Graves also form part of cultural heritage, and as many people, especially Africans, were nomadic in the past, tombs can help them trace their movements and settlements.

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Malesela Maubane, a Mohlonong village, Ga-Mashashane area native, was able to trace his paternal third great grandparents, Lekgatla and Petlwane’s resting place and cradle to “Thabaneng ya dinoko”, just off the D19 Matlala road, around Ga-Magongwa, Lepotlako and Waschbank villages in the Maraba area, Limpopo province.

Trying to solve a 63-year mystery of the whereabouts of his paternal grand uncle, Charles “Charlie” Maubane’s final resting place, the Polokwane Municipality Cemeteries officials were helpful in leading him to Grave #132 at the New Look burial grounds, opposite the Polokwane bus terminus along the Nelson Mandela Drive to Seshego, thus completing a family history spanning five generations.

Public relations and communication management executive Thabisile Phumo’s Facebook post on a mission she undertook with a friend, on cultural practices around funerals, was quite informative. On the issue of tombstones, she wrote this noteworthy statement: “Soil will in time get eroded. A tombstone is about immortalising the names in your lineage.”

While the cultural heritage significance of graves and gravestones is often underplayed, elsewhere on the continent perhaps one can look at the tourism attraction generated by the ancient Egyptian pyramids and tombs.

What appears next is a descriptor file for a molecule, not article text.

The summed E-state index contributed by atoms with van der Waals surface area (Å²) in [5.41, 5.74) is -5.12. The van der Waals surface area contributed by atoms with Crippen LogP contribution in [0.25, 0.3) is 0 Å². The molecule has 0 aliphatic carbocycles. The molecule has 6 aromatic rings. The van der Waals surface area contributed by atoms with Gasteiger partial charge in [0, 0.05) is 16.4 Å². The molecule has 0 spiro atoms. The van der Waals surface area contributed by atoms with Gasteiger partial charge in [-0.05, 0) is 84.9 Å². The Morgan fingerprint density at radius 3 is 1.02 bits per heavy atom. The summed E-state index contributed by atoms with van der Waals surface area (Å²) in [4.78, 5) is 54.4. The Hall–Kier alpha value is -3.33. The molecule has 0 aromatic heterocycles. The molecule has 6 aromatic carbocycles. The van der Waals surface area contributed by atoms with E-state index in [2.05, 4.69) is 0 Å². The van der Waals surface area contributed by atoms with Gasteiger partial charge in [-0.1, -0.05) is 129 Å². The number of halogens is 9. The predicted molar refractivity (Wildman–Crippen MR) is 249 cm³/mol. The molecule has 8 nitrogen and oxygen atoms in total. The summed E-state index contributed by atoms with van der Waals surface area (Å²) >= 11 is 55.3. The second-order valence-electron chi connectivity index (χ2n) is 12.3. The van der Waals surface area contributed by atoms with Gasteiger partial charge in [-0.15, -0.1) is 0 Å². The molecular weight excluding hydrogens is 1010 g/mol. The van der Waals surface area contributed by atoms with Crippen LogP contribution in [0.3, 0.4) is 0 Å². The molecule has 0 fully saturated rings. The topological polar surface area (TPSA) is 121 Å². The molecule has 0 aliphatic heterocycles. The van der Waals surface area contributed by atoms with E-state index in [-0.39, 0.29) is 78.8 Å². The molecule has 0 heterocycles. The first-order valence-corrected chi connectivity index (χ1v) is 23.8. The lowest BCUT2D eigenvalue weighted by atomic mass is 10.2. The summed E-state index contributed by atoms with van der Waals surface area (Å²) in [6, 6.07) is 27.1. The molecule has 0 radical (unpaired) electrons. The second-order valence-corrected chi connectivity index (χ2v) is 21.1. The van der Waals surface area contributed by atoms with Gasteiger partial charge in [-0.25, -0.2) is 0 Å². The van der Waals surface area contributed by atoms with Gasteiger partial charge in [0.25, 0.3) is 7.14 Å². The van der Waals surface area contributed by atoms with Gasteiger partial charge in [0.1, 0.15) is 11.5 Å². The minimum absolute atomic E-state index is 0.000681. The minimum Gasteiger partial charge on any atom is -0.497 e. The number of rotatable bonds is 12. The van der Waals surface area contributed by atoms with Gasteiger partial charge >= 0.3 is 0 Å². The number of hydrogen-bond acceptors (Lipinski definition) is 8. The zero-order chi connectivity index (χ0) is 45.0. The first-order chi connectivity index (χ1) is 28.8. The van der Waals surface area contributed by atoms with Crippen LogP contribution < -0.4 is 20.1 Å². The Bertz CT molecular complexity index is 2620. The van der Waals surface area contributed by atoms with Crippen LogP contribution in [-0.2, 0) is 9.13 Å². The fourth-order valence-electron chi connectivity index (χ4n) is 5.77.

The unveiling of the burial and memorial site of the late former regent chieftainess, Mme Makwena Matlala, on the grounds of Bakone ba Ga-Matlala a thaba Traditional Authority in 2015, through a partnership between the national Department of Sport, Arts and Culture, and the South African Heritage Resources Agency, goes a long way in preserving cultural heritage.

The defacing or vandalism of burial and memorial sites of ordinary South Africans and prominent people, such as the statue of the late anti-apartheid activist Nokuthula Simelane; the tombstone of late SACP leader and Umkhonto we Sizwe chief of staff, Chris Hani; journalist and prolific author, Nat Nakasa; former Orlando Pirates goalkeeper and captain, Senzo Meyiwa; and recently that of the late president of the Umkhonto we Sizwe Military Veterans’ Association (MKMVA), Kebby Maphatsoe, is saddening.

Irrespective of whether those of us who will be visiting the graves of our departed beloved for religious or cultural reasons, just to put on flowers or keep them clean as heritage sites, Mutwa reminds us that, “Another significant difference: all other religions seem to change from time to time to suit the purposes of communities according to their way of life, standard of development, degree of civilisation or changed outlook in terms of science to world affairs”.

After all, culture is dynamic, and as such changes in cultural practices around funerals and tombstones are not unlikely.

The preservation of burial sites for either religious, cultural or heritage purposes is a responsibility of all sectors of society. When all is said and done, the question remains whether graveyards are still sacred places and heritage sites, or have they become a haven for criminals?

* Davhana is a Tshwane University of Technology (TUT) alumna and a MancosaA MPA candidate while Maubane is director of Oo Mokgatla Media, former president of the Public Relations Institute of Southern Africa (PRISA) and a social commentator. They both write in their personal capacities.

Pretoria News